The internet is a proportionate representation of humanity, there are things of great beauty, there are trivial things, things that are informative and people who express their creativity in all manner of ways, but there are also the ugly parts of humanity; the parts we would prefer didn’t exist. Child abuse remains one of the ugliest, and the proliferation of indecent images of children (IIOC), is just one aspect of a complex issue.
The Child Exploitation & Online Protection Centre (CEOP) describes online child sexual exploitation, transnational child sexual abuse and contact child sexual abuse as key threats facing children, much of which is facilitated by criminals using the internet. Like the internet itself, IIOC’s are spreading and although new images are being created many are the same, repeating the cycle of abuse for the victims over and over.
So how can we help combat it? One of the best ways to help tackle proliferation is to be able to find, report and eliminate the online redistribution of child abuse images by creating unique signatures (also known as a “hash”) of known illegal images and then working with online service providers to stop copies of those horrific images from being shared online.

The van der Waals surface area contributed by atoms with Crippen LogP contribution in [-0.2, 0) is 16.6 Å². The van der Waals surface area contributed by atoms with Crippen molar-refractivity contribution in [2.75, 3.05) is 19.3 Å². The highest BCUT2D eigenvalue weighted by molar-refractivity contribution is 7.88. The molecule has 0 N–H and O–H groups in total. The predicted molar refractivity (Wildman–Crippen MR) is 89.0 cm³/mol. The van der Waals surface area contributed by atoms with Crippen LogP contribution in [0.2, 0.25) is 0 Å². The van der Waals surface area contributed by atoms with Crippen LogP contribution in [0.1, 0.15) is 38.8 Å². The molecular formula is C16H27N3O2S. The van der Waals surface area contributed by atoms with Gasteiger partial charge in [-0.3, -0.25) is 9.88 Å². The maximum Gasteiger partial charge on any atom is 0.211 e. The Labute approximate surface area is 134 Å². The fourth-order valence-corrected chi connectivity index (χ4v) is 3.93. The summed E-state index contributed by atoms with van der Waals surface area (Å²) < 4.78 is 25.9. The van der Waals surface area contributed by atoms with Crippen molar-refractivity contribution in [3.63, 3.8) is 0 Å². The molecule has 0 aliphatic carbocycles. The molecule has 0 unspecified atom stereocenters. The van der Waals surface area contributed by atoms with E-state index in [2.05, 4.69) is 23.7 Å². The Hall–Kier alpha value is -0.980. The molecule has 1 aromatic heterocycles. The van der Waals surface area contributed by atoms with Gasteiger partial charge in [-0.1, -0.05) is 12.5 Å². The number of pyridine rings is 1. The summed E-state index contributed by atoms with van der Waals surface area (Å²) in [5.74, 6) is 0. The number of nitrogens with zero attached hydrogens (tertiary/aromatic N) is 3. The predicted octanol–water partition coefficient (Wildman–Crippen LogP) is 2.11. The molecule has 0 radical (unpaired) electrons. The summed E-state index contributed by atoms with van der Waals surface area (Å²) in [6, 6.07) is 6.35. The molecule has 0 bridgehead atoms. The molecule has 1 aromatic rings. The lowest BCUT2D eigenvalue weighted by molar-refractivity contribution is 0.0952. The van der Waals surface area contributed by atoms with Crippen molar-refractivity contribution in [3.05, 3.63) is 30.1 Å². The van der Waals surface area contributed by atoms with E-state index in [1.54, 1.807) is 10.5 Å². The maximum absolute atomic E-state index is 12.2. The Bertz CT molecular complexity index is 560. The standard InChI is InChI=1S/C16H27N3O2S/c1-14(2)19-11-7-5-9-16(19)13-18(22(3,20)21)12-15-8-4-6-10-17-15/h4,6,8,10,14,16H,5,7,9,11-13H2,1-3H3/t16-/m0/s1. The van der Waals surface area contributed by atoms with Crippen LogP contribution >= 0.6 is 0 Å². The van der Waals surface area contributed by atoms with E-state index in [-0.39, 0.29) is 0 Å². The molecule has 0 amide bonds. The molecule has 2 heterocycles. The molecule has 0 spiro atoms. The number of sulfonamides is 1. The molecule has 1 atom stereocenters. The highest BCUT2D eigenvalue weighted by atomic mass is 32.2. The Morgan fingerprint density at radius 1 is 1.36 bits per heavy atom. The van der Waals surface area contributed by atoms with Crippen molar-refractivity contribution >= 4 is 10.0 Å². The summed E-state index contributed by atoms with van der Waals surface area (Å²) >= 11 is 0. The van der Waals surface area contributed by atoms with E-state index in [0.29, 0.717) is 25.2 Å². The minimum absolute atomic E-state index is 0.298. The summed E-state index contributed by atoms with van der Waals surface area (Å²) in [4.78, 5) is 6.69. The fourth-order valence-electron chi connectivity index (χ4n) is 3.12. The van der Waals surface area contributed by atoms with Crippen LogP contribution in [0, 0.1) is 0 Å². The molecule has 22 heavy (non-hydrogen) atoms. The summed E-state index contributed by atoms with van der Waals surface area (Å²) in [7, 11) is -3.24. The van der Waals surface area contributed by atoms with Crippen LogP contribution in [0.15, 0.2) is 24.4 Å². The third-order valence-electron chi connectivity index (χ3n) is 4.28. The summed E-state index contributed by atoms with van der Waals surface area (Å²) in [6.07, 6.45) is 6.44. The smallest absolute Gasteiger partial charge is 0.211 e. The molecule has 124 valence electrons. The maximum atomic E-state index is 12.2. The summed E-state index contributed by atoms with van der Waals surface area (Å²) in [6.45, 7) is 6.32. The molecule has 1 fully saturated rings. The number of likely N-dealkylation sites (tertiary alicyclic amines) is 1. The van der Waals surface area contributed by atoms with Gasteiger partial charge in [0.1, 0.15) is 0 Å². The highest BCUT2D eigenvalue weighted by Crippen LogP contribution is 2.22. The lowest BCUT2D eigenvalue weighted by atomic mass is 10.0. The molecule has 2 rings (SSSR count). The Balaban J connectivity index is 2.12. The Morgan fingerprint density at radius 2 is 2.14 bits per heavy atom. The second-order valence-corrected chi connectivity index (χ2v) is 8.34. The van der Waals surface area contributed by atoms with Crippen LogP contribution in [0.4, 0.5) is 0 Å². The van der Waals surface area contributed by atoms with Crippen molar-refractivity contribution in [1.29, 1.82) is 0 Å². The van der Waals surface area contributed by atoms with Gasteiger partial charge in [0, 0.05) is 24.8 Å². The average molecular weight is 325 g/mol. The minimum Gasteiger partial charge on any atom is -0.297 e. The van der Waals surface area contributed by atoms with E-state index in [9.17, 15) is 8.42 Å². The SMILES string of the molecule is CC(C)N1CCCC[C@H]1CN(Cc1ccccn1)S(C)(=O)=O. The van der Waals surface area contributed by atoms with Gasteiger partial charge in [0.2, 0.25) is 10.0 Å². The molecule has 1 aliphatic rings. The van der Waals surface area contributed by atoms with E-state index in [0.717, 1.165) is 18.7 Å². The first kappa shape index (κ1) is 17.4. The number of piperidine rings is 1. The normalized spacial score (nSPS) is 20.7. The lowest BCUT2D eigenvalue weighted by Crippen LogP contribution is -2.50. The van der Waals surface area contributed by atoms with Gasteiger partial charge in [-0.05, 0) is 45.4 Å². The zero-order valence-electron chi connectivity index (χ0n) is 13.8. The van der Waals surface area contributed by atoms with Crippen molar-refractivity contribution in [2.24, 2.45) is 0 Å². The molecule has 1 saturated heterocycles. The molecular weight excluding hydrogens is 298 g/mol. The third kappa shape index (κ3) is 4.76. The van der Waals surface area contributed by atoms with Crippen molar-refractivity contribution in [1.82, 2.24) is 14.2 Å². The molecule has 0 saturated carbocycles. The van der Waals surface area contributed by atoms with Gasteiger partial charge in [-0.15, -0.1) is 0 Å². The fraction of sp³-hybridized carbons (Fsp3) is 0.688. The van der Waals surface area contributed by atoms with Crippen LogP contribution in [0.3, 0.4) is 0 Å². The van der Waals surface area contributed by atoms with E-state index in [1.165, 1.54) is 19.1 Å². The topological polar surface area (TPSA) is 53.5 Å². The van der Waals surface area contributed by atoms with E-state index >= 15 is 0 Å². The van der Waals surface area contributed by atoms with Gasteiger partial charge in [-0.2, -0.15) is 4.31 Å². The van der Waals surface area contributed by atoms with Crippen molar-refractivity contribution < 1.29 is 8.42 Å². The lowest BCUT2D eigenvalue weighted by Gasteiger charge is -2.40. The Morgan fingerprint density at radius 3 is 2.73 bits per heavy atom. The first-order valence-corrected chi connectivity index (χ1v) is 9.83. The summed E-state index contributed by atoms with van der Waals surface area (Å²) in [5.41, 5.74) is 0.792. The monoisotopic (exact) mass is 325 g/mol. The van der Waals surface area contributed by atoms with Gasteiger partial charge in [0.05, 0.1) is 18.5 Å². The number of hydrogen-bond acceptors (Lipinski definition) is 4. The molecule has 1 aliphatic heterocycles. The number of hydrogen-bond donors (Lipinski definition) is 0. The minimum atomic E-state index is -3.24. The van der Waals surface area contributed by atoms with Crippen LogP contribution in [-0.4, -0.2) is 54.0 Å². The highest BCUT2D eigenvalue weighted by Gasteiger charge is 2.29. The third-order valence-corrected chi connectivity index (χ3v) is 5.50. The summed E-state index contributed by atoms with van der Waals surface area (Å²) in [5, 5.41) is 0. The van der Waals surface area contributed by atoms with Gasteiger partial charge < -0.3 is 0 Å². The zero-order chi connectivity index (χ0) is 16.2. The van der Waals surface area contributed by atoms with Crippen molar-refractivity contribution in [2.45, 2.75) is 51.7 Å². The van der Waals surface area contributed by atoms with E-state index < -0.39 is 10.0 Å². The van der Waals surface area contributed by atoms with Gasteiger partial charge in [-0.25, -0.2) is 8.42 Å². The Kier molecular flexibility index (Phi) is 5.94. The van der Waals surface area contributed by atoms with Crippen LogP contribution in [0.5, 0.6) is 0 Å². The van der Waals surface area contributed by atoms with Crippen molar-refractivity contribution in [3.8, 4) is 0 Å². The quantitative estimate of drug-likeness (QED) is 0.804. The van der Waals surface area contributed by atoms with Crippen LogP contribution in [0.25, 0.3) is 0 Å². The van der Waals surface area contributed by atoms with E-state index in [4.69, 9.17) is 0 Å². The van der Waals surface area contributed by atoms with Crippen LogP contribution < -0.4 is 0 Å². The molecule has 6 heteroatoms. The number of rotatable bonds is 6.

One of the first ways that technology companies and law enforcement tried for creating these signatures was through common hashing techniques known as MD5 and SHA-1. Unfortunately, those technologies require *everything* about an image – the file type, the image size, the colour tones, everything – to be exactly the same between the original image and the copies you are trying to identify. Given how often digital images are resized, cropped, retouched, saved in different file formats or otherwise altered when shared online, it meant that matches were extremely rare to find with these technologies – even when, to the viewer’s eye, two images would be clearly the same..
|To the viewers eye, two images would look clearly the same
November 18, 2013